Fowl Deeds in the Hen House

Du­bi­ous reme­dies from his­tory, by Jeremy Hobson

Country Smallholding - - Inside This Month -

Chicken keep­ers of old tended to have weird and won­der­ful — and oc­ca­sion­ally dan­ger­ous — ideas and con­coc­tions when it came to treat­ing ill­ness or ail­ments within their flocks.

At one time it was, for in­stance, quite com­mon to treat an in­fes­ta­tion of gape worms (one of sev­eral types of in­testi­nal worms that af­fect poul­try and game birds) with a flight feather stripped of al­most all the barbs, but leav­ing just a few at the end in the man­ner of bris­tles on a brush. This was in­serted down the poor bird’s throat (some­times with the ad­di­tion of some nox­ious fluid like paraf­fin) and twisted be­fore be­ing with­drawn. The corkscrew ac­tion of the move­ment sup­pos­edly col­lected and re­moved many of the worms res­i­dent in the tra­chea.

Even worse is the ad­vice from a book writ­ten at the turn of the last cen­tury which told the reader that “in ad­vanced cases, the only ef­fec­tual rem­edy is to catch up the birds, draw out the tongue and spear it with a large darn­ing nee­dle that has been dipped in El­li­man’s Em­bro­ca­tion”. Nowa­days, for any type of worm­ing prob­lem, it is far more ef­fec­tive to use Fluben­da­zole-based prod­ucts specif­i­cally cre­ated for back gar­den chicken keep­ers.

At about the same time as the darn­ing nee­dle and em­bro­ca­tion method was be­ing rec­om­mended, poul­try keep­ers who kept breeds of the Mediter­ranean va­ri­eties (which tend to have large combs) would some­times come up against a prob­lem which was, at the time, known as black rot. This was, among other rea­sons, thought to be the “re­sult of over de­vel­op­ment of the comb”. Ac­cord­ing to in­for­ma­tion of the pe­riod, it could quite eas­ily be cured by the sim­ple ex­pe­di­ent of plac­ing a red-hot bar of iron into the drink­ing wa­ter as of­ten as it needed re­plen­ish­ing.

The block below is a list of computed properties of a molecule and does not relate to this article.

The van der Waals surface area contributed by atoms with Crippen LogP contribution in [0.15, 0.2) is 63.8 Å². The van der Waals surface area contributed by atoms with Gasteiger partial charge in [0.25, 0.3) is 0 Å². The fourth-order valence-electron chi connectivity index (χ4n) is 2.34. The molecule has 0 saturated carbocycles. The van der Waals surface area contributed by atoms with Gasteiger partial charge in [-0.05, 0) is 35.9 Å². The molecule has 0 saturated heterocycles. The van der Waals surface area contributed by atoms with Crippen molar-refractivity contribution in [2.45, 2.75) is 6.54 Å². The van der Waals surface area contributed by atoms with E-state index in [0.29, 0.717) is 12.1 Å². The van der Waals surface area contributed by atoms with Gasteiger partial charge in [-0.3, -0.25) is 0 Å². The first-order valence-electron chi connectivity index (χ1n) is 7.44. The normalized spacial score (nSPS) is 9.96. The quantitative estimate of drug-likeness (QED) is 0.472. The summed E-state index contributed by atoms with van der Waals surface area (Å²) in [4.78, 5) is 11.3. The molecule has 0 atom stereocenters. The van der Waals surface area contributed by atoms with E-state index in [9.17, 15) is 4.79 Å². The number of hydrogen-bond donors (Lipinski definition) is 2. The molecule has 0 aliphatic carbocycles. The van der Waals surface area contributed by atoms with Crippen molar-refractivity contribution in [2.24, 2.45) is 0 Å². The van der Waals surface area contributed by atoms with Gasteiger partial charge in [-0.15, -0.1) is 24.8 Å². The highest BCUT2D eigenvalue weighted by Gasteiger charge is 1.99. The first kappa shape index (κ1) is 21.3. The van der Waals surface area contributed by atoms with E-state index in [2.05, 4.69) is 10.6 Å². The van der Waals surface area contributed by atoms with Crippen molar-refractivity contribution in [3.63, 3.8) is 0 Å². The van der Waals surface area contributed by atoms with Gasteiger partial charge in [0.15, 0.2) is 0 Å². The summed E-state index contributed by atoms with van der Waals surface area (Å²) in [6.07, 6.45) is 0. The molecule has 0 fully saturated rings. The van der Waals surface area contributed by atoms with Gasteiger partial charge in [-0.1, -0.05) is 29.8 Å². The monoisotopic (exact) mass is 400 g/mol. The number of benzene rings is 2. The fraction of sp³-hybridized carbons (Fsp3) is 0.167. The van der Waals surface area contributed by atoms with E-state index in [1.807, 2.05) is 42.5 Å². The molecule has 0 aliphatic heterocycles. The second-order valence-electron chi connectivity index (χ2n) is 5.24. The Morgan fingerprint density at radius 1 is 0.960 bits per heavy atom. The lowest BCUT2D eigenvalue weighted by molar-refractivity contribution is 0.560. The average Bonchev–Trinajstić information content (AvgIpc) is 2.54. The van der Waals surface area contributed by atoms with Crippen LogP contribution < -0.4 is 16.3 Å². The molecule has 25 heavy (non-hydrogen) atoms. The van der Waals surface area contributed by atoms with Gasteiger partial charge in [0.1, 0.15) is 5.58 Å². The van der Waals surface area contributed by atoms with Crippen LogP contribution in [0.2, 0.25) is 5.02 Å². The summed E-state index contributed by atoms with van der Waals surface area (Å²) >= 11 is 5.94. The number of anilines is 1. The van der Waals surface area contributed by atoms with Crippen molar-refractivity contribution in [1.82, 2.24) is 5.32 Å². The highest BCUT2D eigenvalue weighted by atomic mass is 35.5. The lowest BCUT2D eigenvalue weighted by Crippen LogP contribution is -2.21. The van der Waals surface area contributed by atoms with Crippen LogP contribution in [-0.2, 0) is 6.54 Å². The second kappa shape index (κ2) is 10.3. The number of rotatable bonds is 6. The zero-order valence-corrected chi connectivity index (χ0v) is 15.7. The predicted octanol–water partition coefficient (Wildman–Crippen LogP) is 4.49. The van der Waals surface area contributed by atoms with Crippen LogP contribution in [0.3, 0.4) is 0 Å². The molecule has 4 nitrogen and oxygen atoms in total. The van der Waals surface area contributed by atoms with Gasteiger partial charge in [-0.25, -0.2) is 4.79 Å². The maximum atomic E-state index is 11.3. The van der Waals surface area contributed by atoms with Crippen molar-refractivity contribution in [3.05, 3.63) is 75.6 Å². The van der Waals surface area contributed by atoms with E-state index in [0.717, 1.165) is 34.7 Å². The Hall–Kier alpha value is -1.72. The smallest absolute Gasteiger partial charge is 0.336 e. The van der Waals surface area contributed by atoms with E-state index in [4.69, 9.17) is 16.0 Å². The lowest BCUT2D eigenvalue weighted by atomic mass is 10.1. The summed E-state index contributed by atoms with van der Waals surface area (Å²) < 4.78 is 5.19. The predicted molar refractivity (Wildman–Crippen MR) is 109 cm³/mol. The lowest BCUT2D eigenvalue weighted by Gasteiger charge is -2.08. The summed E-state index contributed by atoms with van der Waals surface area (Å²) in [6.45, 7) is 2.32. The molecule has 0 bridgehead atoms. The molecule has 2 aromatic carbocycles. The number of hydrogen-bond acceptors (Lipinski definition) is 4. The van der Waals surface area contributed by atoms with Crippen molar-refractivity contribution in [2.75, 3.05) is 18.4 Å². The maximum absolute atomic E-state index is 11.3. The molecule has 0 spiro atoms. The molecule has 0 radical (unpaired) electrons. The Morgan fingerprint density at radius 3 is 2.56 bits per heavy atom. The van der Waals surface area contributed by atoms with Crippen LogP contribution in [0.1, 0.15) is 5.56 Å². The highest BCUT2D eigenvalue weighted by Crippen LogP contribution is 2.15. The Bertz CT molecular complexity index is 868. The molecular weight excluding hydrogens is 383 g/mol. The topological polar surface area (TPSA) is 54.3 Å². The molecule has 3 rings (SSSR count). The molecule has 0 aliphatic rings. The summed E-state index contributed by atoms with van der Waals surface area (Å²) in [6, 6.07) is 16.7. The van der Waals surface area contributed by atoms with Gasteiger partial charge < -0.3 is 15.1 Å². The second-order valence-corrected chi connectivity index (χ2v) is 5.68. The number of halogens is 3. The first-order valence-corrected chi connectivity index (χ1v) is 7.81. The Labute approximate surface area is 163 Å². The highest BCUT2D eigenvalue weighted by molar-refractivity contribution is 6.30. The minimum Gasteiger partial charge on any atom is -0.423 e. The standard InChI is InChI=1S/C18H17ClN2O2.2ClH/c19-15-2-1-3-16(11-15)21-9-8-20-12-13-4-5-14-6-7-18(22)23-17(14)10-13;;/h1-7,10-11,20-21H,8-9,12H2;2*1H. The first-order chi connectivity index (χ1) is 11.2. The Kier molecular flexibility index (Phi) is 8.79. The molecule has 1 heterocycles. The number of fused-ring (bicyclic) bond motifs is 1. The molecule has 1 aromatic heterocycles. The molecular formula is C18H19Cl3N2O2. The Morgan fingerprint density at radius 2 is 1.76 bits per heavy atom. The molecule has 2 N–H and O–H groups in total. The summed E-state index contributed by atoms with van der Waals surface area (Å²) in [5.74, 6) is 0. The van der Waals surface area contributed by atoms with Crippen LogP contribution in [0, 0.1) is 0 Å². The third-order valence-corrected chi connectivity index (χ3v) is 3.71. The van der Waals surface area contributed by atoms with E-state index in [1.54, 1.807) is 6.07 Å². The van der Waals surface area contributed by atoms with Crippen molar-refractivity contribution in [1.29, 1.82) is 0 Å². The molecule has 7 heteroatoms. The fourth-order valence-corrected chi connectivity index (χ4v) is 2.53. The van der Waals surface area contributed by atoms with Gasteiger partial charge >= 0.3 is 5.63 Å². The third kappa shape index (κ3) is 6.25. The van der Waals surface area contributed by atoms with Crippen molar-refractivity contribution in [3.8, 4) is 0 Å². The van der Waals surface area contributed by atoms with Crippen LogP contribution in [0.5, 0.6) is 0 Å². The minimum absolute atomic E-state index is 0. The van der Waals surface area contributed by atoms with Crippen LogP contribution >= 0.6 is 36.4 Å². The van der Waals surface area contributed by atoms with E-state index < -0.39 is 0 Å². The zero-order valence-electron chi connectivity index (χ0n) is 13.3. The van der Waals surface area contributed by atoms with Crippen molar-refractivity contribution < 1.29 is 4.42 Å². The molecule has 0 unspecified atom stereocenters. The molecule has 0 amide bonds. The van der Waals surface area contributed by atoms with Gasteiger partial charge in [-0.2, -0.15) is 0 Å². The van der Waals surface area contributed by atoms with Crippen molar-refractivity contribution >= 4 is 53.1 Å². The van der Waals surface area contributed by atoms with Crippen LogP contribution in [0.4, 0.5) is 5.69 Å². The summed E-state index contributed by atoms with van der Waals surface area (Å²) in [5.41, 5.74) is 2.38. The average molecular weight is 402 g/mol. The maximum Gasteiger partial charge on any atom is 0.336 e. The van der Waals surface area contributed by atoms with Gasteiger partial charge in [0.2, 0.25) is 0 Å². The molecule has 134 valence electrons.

For in­flam­ma­tion of the eyes, pro­vided that they are “not as­so­ci­ated with roup or other in­fec­tious dis­eases”, it was rec­om­mended that one should al­ways bathe the af­fected area with warm milk. For leg weak­ness caused by putting too much weight on ta­ble poul­try, it was seem­ingly nec­es­sary to give lime wa­ter and powdered shells in the food. For pip (ap­par­ently a horny tu­mour on the tip of the tongue), the treat­ment was sim­ple— just scrape it off and dress it with powdered alum.

Stock­holm tar featured in many reme­dies, but was, per­haps, most of­ten used to treat wounds and dam­age caused by feather peck­ing. At one time in the dim and dis­tant past, it would have been un­usual to have gone into a poul­try keeper’s shed and not seen a yel­low-coloured tin of the stuff along­side a bag of Kar­swood Poul­try Spice, or Ovum Spice, to­gether with a can of louse pow­der of a cer­tain brand.

What an out­cry there was among chicken and pi­geon fanciers when the afore­men­tioned louse pow­der was taken off the market due to the fact that it orig­i­nally con­tained DDT.